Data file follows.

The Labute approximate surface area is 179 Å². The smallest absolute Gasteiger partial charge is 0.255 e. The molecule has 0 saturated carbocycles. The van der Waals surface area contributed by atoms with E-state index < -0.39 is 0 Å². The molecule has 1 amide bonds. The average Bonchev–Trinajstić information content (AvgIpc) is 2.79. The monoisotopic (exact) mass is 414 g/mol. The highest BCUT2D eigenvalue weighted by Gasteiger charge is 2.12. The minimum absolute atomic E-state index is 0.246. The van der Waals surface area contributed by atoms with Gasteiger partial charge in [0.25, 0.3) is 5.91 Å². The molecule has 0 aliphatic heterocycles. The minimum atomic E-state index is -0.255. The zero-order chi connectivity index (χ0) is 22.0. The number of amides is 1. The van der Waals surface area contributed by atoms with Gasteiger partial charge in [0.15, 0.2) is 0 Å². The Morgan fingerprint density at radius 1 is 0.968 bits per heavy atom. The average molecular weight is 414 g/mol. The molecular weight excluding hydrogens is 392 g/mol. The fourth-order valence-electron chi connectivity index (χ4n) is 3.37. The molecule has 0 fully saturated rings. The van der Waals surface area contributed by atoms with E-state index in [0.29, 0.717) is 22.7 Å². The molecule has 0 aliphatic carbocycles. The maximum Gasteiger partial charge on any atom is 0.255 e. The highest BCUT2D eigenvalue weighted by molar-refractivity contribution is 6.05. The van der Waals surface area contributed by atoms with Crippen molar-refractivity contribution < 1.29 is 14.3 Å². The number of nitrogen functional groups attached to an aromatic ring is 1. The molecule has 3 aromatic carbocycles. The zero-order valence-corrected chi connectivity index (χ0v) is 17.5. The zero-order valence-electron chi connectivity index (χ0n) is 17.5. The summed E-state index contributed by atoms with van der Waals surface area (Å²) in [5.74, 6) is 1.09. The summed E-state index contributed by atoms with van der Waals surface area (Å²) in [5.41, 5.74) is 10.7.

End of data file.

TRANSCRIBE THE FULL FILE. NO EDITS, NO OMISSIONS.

The Labute approximate surface area is 179 Å². The smallest absolute Gasteiger partial charge is 0.255 e. The molecule has 0 saturated carbocycles. The van der Waals surface area contributed by atoms with E-state index < -0.39 is 0 Å². The molecule has 1 amide bonds. The average Bonchev–Trinajstić information content (AvgIpc) is 2.79. The monoisotopic (exact) mass is 414 g/mol. The highest BCUT2D eigenvalue weighted by Gasteiger charge is 2.12. The minimum absolute atomic E-state index is 0.246. The van der Waals surface area contributed by atoms with Gasteiger partial charge in [0.25, 0.3) is 5.91 Å². The molecule has 0 aliphatic heterocycles. The minimum atomic E-state index is -0.255. The zero-order chi connectivity index (χ0) is 22.0. The number of amides is 1. The van der Waals surface area contributed by atoms with Gasteiger partial charge in [0.15, 0.2) is 0 Å². The Morgan fingerprint density at radius 1 is 0.968 bits per heavy atom. The average molecular weight is 414 g/mol. The molecular weight excluding hydrogens is 392 g/mol. The fourth-order valence-electron chi connectivity index (χ4n) is 3.37. The molecule has 0 fully saturated rings. The van der Waals surface area contributed by atoms with E-state index in [0.29, 0.717) is 22.7 Å². The molecule has 0 aliphatic carbocycles. The maximum Gasteiger partial charge on any atom is 0.255 e. The highest BCUT2D eigenvalue weighted by molar-refractivity contribution is 6.05. The van der Waals surface area contributed by atoms with Crippen molar-refractivity contribution < 1.29 is 14.3 Å². The number of nitrogen functional groups attached to an aromatic ring is 1. The molecule has 3 aromatic carbocycles. The zero-order valence-corrected chi connectivity index (χ0v) is 17.5. The zero-order valence-electron chi connectivity index (χ0n) is 17.5. The summed E-state index contributed by atoms with van der Waals surface area (Å²) in [5.74, 6) is 1.09. The summed E-state index contributed by atoms with van der Waals surface area (Å²) in [5.41, 5.74) is 10.7.